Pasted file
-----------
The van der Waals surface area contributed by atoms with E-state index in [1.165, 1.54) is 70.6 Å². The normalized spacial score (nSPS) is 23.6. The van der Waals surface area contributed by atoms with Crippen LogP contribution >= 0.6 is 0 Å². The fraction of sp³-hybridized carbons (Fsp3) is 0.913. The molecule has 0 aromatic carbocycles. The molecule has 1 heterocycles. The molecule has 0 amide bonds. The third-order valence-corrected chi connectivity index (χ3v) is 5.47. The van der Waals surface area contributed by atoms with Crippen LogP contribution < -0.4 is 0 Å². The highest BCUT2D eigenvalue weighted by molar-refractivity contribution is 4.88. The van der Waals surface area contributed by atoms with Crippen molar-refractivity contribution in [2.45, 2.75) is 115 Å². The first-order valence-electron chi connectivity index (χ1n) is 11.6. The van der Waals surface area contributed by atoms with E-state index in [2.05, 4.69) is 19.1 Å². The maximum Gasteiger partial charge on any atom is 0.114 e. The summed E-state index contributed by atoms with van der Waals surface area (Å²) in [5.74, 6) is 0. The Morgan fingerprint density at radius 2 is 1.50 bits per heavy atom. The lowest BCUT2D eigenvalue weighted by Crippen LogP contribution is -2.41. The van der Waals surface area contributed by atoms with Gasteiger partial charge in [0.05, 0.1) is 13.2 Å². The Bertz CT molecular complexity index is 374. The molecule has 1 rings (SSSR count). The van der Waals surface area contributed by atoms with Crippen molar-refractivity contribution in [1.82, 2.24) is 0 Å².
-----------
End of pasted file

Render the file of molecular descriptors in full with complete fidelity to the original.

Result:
The van der Waals surface area contributed by atoms with E-state index in [1.165, 1.54) is 70.6 Å². The normalized spacial score (nSPS) is 23.6. The van der Waals surface area contributed by atoms with Crippen LogP contribution >= 0.6 is 0 Å². The fraction of sp³-hybridized carbons (Fsp3) is 0.913. The molecule has 0 aromatic carbocycles. The molecule has 1 heterocycles. The molecule has 0 amide bonds. The third-order valence-corrected chi connectivity index (χ3v) is 5.47. The van der Waals surface area contributed by atoms with Crippen LogP contribution < -0.4 is 0 Å². The highest BCUT2D eigenvalue weighted by molar-refractivity contribution is 4.88. The van der Waals surface area contributed by atoms with Crippen molar-refractivity contribution in [2.45, 2.75) is 115 Å². The first-order valence-electron chi connectivity index (χ1n) is 11.6. The van der Waals surface area contributed by atoms with E-state index in [2.05, 4.69) is 19.1 Å². The maximum Gasteiger partial charge on any atom is 0.114 e. The summed E-state index contributed by atoms with van der Waals surface area (Å²) in [5.74, 6) is 0. The Morgan fingerprint density at radius 2 is 1.50 bits per heavy atom. The lowest BCUT2D eigenvalue weighted by Crippen LogP contribution is -2.41. The van der Waals surface area contributed by atoms with Gasteiger partial charge in [0.05, 0.1) is 13.2 Å². The Bertz CT molecular complexity index is 374. The molecule has 1 rings (SSSR count). The van der Waals surface area contributed by atoms with Crippen molar-refractivity contribution in [1.82, 2.24) is 0 Å².